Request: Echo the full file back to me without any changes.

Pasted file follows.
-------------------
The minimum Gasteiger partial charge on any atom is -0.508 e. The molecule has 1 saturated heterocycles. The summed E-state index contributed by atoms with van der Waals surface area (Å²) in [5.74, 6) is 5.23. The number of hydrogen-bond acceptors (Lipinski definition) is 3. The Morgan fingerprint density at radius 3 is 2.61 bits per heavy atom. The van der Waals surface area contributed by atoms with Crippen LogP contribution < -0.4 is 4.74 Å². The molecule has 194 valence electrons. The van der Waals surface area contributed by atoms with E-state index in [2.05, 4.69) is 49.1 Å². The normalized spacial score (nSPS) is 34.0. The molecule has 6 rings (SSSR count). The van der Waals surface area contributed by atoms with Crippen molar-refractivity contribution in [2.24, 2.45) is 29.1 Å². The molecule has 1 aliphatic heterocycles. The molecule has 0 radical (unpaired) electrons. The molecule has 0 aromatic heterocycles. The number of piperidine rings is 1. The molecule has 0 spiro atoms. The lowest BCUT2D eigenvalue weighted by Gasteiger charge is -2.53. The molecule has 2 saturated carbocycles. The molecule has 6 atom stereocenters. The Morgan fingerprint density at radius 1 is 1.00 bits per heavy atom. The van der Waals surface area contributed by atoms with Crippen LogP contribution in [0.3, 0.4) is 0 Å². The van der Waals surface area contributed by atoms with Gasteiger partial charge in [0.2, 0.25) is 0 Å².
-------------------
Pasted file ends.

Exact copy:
The minimum Gasteiger partial charge on any atom is -0.508 e. The molecule has 1 saturated heterocycles. The summed E-state index contributed by atoms with van der Waals surface area (Å²) in [5.74, 6) is 5.23. The number of hydrogen-bond acceptors (Lipinski definition) is 3. The Morgan fingerprint density at radius 3 is 2.61 bits per heavy atom. The van der Waals surface area contributed by atoms with Crippen LogP contribution < -0.4 is 4.74 Å². The molecule has 194 valence electrons. The van der Waals surface area contributed by atoms with E-state index in [2.05, 4.69) is 49.1 Å². The normalized spacial score (nSPS) is 34.0. The molecule has 6 rings (SSSR count). The van der Waals surface area contributed by atoms with Crippen molar-refractivity contribution in [2.24, 2.45) is 29.1 Å². The molecule has 1 aliphatic heterocycles. The molecule has 0 radical (unpaired) electrons. The molecule has 0 aromatic heterocycles. The number of piperidine rings is 1. The molecule has 0 spiro atoms. The lowest BCUT2D eigenvalue weighted by Gasteiger charge is -2.53. The molecule has 2 saturated carbocycles. The molecule has 6 atom stereocenters. The Morgan fingerprint density at radius 1 is 1.00 bits per heavy atom. The van der Waals surface area contributed by atoms with Crippen LogP contribution in [0.3, 0.4) is 0 Å². The van der Waals surface area contributed by atoms with Gasteiger partial charge in [0.2, 0.25) is 0 Å².